President Biden Appoints Jonathan Kanter to Lead Antitrust Division at the Justice Department
By Darren Tucker, Craig Seebald, Bryan Hogg, and Mike Mathews
On July 20, 2021, President Biden nominated Jonathan Kanter, founder of the Kanter Law Group, to serve as Assistant Attorney General for the Antitrust Division at the Department of Justice (“DOJ”). Mr. Kanter is well known in antitrust circles for his experience representing complainants before regulators against some of the world’s biggest technology companies, though he also has extensive experience representing respondents (including technology companies) in antitrust investigations. Advocates for stronger antitrust enforcement celebrated the decision, though Mr. Kanter’s enforcement priorities remain as yet largely unknown.
Mr. Kanter began his career as a staff attorney at the Federal Trade Commission (“FTC”) during the Clinton administration before moving to Fried, Frank, Harris, Shriver & Jacobson, as an associate. While at Fried Frank, Mr. Kanter represented represented large technology clients in antitrust challenges from the Justice Department and European antitrust authorities.
Mr. Kanter later served as a partner at Cadwalader, Wickersham & Taft as well as Co-Chair of the antitrust practice at Paul, Weiss, Rifkind, Wharton, and Garrison LLP. During his time at both firms, Mr. Kanter worked alongside Rick Rule, a Republican who served as President Ronald Reagan’s DOJ antitrust chief. Mr. Kanter became known for representing large companies in antitrust fights with Google. Mr. Kanter also represented companies that raised antitrust complaints against Apple and Amazon. In 2020, Mr. Kanter left Paul Weiss and founded his own law firm, the Kanter Law Group, which focuses on antitrust advocacy in Washington D.C.
Mr. Kanter’s representation of some technology companies and criticism of other tech companies for alleged anticompetitive behavior may create conflict-of-interest questions if Mr. Kanter is confirmed.
Some of the companies that Mr. Kanter has criticized or sued may urge him to recuse himself from cases that impact them. Recently, both Facebook and Amazon requested the recusal of newly appointed FTC Chair, Lina Khan, based on her prior criticism of those companies. If Mr. Kanter follows the approach of his predecessors, he will make recusal decisions based on the guidance of government ethics officials after his confirmation.
The Senate confirmation process may take several months due to the upcoming August recess, but there appears to be bipartisan support for the appointment. Senator Mike Lee (R-UT) was “encouraged” by Kanter’s track record1 while Senator Amy Klobuchar (D-MN), chair of the Senate Antitrust Subcommittee, stated that Kanter’s “deep legal experience and history of advocating for aggressive action make him an excellent choice.”2 Makan Delrahim, Mr. Kanter’s predecessor under the Trump administration, said that Mr. Kanter would be a “great leader” of the Division and called him a “serious leader” with both private and government experience.3
To understand how he might lead the Antitrust Division, one can look to a speech that Mr. Kanter gave at a Senate Judiciary Subcommittee meeting in December 2018. In his testimony, Mr. Kanter suggested that the U.S. follow the European Union’s vigorous enforcement of anticompetitive conduct “so that the law can develop to reflect changing market conditions.”4 Mr. Kanter stressed that the global economy has transformed as data has become a critical business resource, which has made certain business models, unimaginable a decade earlier, commonplace due to important technology markets.5 Mr. Kanter emphasized the importance of bringing new antitrust enforcement cases, which he stated is “far more precise and effective tool to protect the free market . . . as opposed to regulation.”6 Notably, Mr. Kanter has not called for the type of fundamental reorientation to antitrust enforcement that his future counterpart at the FTC has urged. We may learn more about Mr. Kanter’s enforcement priorities from his nominee questionnaire, nomination hearing, and the deputy assistant attorneys general (“DAAG”) appointed to support him.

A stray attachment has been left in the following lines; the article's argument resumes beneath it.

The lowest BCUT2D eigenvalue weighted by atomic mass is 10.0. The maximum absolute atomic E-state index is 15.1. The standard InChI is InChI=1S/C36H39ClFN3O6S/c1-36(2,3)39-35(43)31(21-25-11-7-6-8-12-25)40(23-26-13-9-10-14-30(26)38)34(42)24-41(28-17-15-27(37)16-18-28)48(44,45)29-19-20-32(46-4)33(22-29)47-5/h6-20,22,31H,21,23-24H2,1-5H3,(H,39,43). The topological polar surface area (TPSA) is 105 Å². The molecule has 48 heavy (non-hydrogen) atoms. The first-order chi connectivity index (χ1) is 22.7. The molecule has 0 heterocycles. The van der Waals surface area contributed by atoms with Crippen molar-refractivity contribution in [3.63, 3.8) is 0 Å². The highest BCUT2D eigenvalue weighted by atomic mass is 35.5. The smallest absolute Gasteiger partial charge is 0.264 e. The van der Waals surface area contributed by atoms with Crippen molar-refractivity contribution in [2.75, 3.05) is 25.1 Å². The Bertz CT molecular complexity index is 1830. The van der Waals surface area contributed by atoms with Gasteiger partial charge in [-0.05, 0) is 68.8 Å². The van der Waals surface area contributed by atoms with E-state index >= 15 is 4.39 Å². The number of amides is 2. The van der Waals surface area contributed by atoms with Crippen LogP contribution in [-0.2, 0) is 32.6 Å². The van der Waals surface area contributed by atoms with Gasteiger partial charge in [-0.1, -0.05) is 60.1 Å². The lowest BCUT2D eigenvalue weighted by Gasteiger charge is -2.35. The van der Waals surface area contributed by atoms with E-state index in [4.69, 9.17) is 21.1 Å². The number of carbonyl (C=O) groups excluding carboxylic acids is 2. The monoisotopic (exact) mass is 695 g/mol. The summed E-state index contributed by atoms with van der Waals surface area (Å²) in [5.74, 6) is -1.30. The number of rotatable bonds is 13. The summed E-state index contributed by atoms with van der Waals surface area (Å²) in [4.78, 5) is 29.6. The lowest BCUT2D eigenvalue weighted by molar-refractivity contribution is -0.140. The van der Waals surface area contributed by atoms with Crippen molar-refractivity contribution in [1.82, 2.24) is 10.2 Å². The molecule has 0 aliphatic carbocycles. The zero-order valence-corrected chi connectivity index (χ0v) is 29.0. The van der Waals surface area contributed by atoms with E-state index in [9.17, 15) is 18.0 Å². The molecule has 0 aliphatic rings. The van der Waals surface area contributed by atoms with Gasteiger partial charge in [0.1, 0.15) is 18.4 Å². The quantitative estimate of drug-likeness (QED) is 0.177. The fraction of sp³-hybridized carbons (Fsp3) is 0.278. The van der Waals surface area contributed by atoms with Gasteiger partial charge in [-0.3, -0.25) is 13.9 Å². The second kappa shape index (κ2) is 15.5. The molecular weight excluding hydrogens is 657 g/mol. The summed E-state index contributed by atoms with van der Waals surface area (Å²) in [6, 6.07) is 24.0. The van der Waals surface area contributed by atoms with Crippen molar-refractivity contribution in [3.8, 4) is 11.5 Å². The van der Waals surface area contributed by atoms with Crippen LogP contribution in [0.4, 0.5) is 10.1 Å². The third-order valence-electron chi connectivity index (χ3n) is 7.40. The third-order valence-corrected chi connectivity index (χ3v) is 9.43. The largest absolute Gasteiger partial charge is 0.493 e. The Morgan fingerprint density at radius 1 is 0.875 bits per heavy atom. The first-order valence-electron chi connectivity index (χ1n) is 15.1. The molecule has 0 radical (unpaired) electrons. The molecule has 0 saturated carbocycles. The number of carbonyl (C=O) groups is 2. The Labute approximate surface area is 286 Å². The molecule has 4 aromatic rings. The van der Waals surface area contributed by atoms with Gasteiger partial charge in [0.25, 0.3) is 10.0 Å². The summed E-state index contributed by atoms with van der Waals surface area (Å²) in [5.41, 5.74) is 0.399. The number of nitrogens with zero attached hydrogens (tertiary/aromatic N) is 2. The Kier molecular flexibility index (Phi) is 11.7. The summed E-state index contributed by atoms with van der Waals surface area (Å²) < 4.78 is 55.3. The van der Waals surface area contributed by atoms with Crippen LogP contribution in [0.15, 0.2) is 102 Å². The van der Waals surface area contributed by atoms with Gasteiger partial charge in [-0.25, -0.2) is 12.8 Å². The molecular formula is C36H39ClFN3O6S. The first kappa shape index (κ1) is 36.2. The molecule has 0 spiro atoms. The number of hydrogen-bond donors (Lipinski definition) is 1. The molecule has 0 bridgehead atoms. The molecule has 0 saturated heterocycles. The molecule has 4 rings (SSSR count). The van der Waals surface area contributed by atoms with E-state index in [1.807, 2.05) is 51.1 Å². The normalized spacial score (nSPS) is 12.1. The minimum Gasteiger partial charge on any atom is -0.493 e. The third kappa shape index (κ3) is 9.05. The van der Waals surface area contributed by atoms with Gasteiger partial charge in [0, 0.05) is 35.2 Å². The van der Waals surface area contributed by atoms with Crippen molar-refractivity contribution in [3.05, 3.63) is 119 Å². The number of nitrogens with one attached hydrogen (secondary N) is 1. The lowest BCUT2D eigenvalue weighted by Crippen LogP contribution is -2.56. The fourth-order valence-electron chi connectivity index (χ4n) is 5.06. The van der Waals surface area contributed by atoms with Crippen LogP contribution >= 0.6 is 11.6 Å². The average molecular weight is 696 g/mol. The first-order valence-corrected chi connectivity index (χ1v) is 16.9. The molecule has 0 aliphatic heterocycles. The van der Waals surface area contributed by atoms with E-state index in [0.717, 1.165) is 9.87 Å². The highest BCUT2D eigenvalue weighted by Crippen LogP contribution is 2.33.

Mr. Kanter’s appointment rounds out a collection of recent Biden administration choices that suggest a robust antitrust enforcement regime. Tim Wu is currently the Special Assistant to the President for Technology and Competition Policy on the National Economic Council and Ms. Khan is the new FTC Chair. Ms. Khan and Mr. Wu have advocated for a new approach to U.S. antitrust law.7 Ultimately, the Biden administration, through its recent appointments, has shown a willingness to rethink and reshape U.S. antitrust enforcement and policy.
1 Andrew Ross Sorkin et. al., Another Big Tech Critic Joins Biden’s Antitrust Team, New York Times, July 21, 2021, https://www.nytimes.com/2021/07/21/business/dealbook/kanter-justice-antitrust.html.
2 Ryan Tracy and Aruna Viswanatha, Biden to Nominate Jonathan Kanter as Chief of Justice Department’s Antitrust Division, Wall Street Journal, July 20, 2021, https://www.wsj.com/articles/jonathan-kanter-to-be-nominated-as-doj-antitrust-chief-white-house-says-11626805273.
3 Lauren Hirsch and David McCabe, Biden to Name a Critic of Big Tech as the Top Antitrust Cop, N.Y. Times, July 24, 2021, https://www.nytimes.com/2021/07/20/business/kanter-doj-antitrust.html.
4 A Comparative Look at Competition Law Approaches to Monopoly and Abuse of Dominance in the US and EU, 115 Cong., Dec. 19, 2018, at 3, https://www.judiciary.senate.gov/imo/media/doc/Kanter%20Testimony.pdf.
7 Tucker et. al., Lina Kahn Appointed FTC Chair, Vinson & Elkins, June 24, 2021, https://www.velaw.com/insights/lina-kahn-appointed-ftc-chair/.
This information is provided by Vinson & Elkins LLP for educational and informational purposes only and is not intended, nor should it be construed, as legal advice.